HAMILTON, ON: The Justice Centre is pleased with the ruling of the Ontario Superior Court of Justice in the case of Derek and Frances Baars v. Children’s Aid Society of Hamilton (CAS) . The decision, released Tuesday March 6, declares that CAS violated the Baars’ Charter freedoms of conscience, religion and expression by ordering them to tell the two young girls in their care that the Easter bunny is real, and by closing the Baars’ foster home when they refused to lie.
The Court vindicated the Baars, finding that “the Baars were constantly promoting the children’s wellbeing” and “were clearly operating with the children’s best interests in mind” (see para 139). Not only that, the Court found that the Baars “complied with all of the [biological] mother’s requests” (para 138).
In its decision the Court reiterated the question of “is it more important to have the Easter Bunny or permanency?” before finding “[t]he [CAS] very clearly chose the Easter Bunny” (para 145).
The Court was “more than satisfied that the CAS’ actions interfered substantially with the Baars’ religious beliefs” (para 73), including their belief that it is wrong to lie. Further, in finding that CAS violated the Baars’ freedom of expression, the Court noted that the social worker’s “arbitrary conduct effectively sought to compel the Baars to express an opinion with regard to the Easter Bunny that was not their own” (para 114).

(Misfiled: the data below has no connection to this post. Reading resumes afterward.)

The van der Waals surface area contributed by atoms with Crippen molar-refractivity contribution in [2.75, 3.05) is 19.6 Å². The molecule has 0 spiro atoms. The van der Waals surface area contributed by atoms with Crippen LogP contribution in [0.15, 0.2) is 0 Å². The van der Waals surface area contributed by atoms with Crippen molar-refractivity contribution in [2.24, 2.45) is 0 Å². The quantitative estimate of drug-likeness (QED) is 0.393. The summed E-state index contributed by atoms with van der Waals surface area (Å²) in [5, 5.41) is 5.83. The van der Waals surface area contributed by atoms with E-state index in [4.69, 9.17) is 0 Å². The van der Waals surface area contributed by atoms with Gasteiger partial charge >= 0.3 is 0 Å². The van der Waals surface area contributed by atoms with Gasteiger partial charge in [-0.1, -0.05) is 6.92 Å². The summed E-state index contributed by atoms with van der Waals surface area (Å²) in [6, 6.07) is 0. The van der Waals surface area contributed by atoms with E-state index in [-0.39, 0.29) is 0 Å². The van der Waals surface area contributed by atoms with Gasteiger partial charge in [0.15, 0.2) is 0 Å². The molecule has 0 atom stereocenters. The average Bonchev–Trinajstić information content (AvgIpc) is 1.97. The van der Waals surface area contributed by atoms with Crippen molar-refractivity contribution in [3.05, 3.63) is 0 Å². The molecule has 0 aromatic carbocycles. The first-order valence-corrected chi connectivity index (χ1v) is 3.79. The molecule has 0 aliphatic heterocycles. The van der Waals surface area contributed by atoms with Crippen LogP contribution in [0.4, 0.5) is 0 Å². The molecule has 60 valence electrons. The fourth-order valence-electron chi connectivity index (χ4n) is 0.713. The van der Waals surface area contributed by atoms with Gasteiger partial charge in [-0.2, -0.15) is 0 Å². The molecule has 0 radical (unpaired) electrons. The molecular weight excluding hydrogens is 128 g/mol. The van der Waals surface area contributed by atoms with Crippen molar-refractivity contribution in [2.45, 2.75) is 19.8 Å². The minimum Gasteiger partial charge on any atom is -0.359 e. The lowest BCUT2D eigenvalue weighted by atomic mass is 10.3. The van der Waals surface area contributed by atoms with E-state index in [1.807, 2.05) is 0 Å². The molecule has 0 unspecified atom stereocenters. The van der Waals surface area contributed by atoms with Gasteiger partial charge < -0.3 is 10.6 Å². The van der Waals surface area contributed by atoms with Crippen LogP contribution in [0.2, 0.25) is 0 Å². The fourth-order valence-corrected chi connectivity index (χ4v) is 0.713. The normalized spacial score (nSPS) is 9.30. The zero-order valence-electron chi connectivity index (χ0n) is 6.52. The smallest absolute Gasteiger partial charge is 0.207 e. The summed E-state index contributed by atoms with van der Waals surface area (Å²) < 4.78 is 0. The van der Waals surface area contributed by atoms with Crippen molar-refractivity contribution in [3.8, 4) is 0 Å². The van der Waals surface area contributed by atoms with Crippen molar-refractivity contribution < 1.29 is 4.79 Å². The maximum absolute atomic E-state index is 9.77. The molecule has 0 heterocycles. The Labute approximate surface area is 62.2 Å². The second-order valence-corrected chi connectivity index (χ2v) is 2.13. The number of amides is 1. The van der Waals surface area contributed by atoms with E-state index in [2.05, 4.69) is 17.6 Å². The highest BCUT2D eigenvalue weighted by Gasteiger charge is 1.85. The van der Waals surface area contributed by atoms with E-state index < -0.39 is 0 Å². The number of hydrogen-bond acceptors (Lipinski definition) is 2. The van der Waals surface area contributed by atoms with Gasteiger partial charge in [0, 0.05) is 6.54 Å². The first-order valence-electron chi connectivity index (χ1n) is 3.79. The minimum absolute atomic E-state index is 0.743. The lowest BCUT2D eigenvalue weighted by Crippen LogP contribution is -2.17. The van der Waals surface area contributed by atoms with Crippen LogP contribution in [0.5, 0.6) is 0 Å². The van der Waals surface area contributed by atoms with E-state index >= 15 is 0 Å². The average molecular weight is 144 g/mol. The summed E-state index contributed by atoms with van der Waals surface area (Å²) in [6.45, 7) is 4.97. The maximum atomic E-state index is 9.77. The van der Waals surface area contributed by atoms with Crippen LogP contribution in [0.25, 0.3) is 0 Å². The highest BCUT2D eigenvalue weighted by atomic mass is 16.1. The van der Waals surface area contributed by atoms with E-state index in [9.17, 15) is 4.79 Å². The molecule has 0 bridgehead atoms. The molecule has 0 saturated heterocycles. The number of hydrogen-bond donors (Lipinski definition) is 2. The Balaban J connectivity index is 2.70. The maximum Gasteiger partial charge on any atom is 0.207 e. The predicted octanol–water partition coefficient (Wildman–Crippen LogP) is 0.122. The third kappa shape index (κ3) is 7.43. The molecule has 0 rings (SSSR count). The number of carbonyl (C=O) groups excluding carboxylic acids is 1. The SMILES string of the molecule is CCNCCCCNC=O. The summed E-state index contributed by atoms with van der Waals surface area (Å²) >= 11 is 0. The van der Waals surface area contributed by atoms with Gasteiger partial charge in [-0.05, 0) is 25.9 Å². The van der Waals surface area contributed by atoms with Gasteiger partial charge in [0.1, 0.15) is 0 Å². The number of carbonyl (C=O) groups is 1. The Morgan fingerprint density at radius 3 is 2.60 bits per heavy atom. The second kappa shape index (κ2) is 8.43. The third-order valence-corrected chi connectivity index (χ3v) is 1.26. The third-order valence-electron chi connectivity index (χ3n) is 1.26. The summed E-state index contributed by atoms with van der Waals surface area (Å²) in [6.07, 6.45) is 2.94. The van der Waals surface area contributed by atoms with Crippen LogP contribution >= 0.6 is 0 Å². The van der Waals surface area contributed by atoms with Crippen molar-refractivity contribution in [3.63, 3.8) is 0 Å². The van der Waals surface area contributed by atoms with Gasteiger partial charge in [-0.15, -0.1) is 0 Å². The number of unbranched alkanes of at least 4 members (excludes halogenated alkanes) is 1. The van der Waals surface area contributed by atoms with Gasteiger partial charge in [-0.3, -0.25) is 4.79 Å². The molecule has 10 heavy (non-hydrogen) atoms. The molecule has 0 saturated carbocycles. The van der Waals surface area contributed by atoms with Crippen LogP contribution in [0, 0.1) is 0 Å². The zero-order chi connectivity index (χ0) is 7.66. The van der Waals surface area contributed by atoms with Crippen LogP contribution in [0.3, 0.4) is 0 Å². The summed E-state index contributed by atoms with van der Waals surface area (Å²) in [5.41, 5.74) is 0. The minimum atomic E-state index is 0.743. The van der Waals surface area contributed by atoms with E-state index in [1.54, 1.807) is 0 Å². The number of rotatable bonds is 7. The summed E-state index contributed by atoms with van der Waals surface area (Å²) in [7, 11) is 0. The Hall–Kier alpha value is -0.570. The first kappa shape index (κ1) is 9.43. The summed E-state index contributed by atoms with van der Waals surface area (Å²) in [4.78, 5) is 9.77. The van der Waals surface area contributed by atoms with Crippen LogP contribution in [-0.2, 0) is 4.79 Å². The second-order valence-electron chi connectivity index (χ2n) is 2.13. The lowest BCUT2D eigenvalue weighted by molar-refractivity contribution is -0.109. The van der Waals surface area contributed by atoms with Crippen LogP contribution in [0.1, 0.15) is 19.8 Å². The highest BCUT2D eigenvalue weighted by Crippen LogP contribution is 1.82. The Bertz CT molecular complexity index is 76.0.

Derek and Frances Baars, who now reside in Alberta, still desire to serve as foster or adoptive parents, but the decision of CAS to abruptly remove their foster children and close their foster home tarnished their record. The Court ordered that when responding to inquiries from foster or adoption agencies concerning the Baars, CAS “shall fully apprise that agency about this ruling.”
The court application was launched in April 2017, after CAS had closed down the Baars foster home because the couple refused to tell the girls in their care that the Easter Bunny is a real entity.